The wikipedia link that Simon provided also talks about other hazards like read before write. If the source code says to write a location, then after writing read it back, that is what the code needs to have happen. If the compiler and architecture of the hardware, etc cause that not to happen the way it was written the software can crash/fail. The problem can come from parallel execution, if the read and write are split up into different execution units and the read execution unit has less stuff in it or whatever executes the read before the execution unit with the write happens, there is your problem. This can just as easily happen outside the cpu core but within the memory or cache system as well. The read and write can be on separate paths within the memory controller one causing a cache line read, the other finding its way into the end of the line in a write buffer, and the read can happen first. Writes are usually fire and forget, here is the address, here is the data, and the messenger takes the message and you are done. Just like dropping a package off at FedEx, here is the box with the address, my part is done but the box really doesnt get delivered for days. A read you have to wait for the result to come back, which can be, well IS, significantly longer for the execution unit be it in the cpu or the memory controller. This all has to be managed at the system level, you may solve the read before write problem in the parallel cpu only to have the memory system you tied it to not work as you expected, just because the write instruction hit the memory system before the read you think you have won the battle. This is why solutions like a defer slot often end up being filled with nops. (system engineering when it involves programming languages and humans writing that code needs to include the humans and their way of doing things).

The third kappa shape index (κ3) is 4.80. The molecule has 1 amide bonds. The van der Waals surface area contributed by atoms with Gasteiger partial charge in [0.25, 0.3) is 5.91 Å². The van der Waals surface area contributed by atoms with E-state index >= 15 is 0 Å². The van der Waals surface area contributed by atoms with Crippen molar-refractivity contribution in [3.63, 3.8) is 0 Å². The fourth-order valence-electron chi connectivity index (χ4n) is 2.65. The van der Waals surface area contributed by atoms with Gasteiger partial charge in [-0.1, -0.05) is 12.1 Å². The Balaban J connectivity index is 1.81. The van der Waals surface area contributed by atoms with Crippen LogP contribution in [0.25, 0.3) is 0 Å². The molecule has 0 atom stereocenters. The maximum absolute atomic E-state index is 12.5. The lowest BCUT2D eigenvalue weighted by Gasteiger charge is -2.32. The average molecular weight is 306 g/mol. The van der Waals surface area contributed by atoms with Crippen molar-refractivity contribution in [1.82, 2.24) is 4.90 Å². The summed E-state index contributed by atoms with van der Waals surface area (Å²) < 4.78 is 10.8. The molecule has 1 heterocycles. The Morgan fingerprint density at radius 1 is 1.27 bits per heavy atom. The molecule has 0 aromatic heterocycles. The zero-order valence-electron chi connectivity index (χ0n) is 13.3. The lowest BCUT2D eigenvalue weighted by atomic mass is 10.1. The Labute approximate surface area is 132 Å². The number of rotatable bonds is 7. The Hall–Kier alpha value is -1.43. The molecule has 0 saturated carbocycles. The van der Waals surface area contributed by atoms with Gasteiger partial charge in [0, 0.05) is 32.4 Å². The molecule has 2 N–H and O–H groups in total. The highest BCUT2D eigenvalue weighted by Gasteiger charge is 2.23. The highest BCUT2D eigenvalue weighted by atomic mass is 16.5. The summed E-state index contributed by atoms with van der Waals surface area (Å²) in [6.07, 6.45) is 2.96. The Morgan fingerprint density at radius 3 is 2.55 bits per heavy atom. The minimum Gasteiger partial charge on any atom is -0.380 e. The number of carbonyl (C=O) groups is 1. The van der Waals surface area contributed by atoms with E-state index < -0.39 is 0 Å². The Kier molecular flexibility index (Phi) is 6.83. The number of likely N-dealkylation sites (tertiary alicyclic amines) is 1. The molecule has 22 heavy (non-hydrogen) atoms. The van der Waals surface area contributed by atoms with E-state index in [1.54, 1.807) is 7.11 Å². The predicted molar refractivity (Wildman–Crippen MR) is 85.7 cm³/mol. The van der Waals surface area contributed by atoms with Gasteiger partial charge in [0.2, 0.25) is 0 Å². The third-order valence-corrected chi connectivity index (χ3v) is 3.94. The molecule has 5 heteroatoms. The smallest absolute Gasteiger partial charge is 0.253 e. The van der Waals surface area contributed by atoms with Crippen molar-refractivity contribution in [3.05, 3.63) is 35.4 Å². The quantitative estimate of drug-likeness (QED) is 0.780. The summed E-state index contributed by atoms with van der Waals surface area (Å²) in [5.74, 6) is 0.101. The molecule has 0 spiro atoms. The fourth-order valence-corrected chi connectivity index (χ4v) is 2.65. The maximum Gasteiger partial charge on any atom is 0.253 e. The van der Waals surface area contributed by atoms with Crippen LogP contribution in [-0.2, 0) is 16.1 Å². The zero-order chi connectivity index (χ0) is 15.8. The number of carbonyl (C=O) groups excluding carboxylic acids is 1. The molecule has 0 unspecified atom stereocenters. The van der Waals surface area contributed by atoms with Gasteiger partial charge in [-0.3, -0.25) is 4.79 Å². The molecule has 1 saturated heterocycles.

These hazards, esp as described by the wikipedia link

http://en.wikipedia.org/wiki/Hazard_(computer_architecture)

Are cases where pipelining, used to improve the throughput, fails to deliver the right product on the output.

Say your pipeline is automobiles, each step along the assembly line puts one thing on the car, say the windshield or wheels or the engine mated to the chassis, etc. We now have decades worth of "just in time" supply and on that on this assembly line. but there is a natural disaster in some country that affects the supply of blue paint to the world, and the assembly line that produces the doors that feed the assembly line that produces the car has run out of blue doors. What do you do with the blue cars in the line? Not unlike getting a data abort on a read cycle, you have to stop the pipe, call the abort handler and be able to return to execute starting at the affected instruction or the one that follows.

Whatever you can think of that really happens that causes the pipeline design to not work, is a pipeline hazard. Yes, I agree that something in the memory system causing a system level failure is not the pipelines fault and not a pipeline hazard. The same as a compiler bug that put the instructions in the wrong place/order is not the pipelines fault either. System failure, not pipeline failure.

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As far as the word "common" goes branches are perhaps the only common one for a cpu with a pipeline. Then you get into design specific problems, multiple execution units or parallel execution, whatever you want to call it, leads to out of order execution and other things you wont see on a single pipeline on a single cpu (the common case). the solutions that cause new hazards can also be specific to that design and not common to all designs. –  dwelch Jan 2 '12 at 18:03
    
One of the best answers I've received here. THank you so much for this very informative answer !!!!! –  NLed Jan 2 '12 at 20:22
    
I could have written it much better but thanks for the compliment either way...Pass it forward...Answer questions yourself and keep stack overflow going. –  dwelch Jan 2 '12 at 21:42